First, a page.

For instance, if the weather will be hot, bring items that will offer protection the entire time you will be in the water. Don’t forget to carry a lot of drinking water and water purification. You can’t afford to risk dehydration.
b. What to Take on the Canoe Camping Trip
A canoe camping checklist is long, as you can imagine. But let’s talk about the basics first.
i) Paddling Equipment
You will need a canoe, paddle, and a life jacket.
You can opt for a single or double canoe.
A single canoe is easy to maneuver for one paddler but it won’t have a lot of room for gear. It is just enough for a single canoeist. If you and your partner decide that each person should have their own canoe, the single option is more suited.
Double canoes have lots of room for gear and you can bring a child or dog. But steering it alone can be a struggle.
For families, you can get a big two-person boat that can hold three people. The adults can paddle as the child sits in the middle.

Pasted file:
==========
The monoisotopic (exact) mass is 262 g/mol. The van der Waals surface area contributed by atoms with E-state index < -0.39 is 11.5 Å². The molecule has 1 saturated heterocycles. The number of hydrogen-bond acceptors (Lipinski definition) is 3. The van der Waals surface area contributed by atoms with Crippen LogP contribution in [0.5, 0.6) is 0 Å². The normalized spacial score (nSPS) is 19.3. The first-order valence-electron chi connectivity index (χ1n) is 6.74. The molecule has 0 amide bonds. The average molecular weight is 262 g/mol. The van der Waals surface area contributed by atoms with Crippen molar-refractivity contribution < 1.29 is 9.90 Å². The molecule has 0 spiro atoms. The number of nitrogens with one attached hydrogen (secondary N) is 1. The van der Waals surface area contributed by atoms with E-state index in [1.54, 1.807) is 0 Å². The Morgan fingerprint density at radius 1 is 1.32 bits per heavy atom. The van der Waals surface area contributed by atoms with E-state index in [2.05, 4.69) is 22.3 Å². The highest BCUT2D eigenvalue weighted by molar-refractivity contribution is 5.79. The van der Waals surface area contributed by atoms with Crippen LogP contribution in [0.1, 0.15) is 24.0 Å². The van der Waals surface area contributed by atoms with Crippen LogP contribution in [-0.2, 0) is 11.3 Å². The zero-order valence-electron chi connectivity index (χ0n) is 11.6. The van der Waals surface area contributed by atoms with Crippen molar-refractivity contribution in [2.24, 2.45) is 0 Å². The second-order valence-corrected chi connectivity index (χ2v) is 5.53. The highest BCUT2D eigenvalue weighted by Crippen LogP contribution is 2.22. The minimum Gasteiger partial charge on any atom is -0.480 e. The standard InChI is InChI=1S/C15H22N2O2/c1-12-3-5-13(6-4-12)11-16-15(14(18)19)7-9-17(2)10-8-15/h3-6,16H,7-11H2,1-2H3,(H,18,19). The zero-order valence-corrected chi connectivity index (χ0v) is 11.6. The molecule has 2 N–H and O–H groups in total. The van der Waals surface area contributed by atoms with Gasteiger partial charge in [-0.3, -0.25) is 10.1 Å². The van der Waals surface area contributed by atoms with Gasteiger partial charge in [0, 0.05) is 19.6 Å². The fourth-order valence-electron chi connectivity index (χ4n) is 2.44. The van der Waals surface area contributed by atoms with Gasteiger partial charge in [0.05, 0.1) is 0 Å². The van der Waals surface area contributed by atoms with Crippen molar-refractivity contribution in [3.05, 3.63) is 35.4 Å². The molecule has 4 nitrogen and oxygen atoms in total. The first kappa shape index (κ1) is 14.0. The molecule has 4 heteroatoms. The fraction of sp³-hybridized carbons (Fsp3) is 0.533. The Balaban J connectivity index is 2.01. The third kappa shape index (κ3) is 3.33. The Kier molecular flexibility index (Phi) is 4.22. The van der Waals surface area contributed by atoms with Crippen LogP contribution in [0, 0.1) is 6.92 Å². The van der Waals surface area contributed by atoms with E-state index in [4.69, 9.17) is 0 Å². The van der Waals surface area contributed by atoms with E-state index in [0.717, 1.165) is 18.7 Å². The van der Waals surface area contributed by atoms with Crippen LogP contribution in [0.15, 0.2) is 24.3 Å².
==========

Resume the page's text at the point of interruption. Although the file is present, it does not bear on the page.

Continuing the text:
Every paddler should have their own paddle, obviously, and an extra one.
Federal law requires that all kids below 13 years of age wear a USCG-approved life jacket.
Everyone else on a recreational vessel should have a properly-fitting, USCG-approved PFD in the boat. But it will serve its purpose when worn. Check out the PFD laws by state.
You should also have an extra life jacket on board, just in case.
ii) Safety Equipment
When it comes to safety, there are three things you should never leave behind: a first-aid kit, a life jacket, and a means of communication.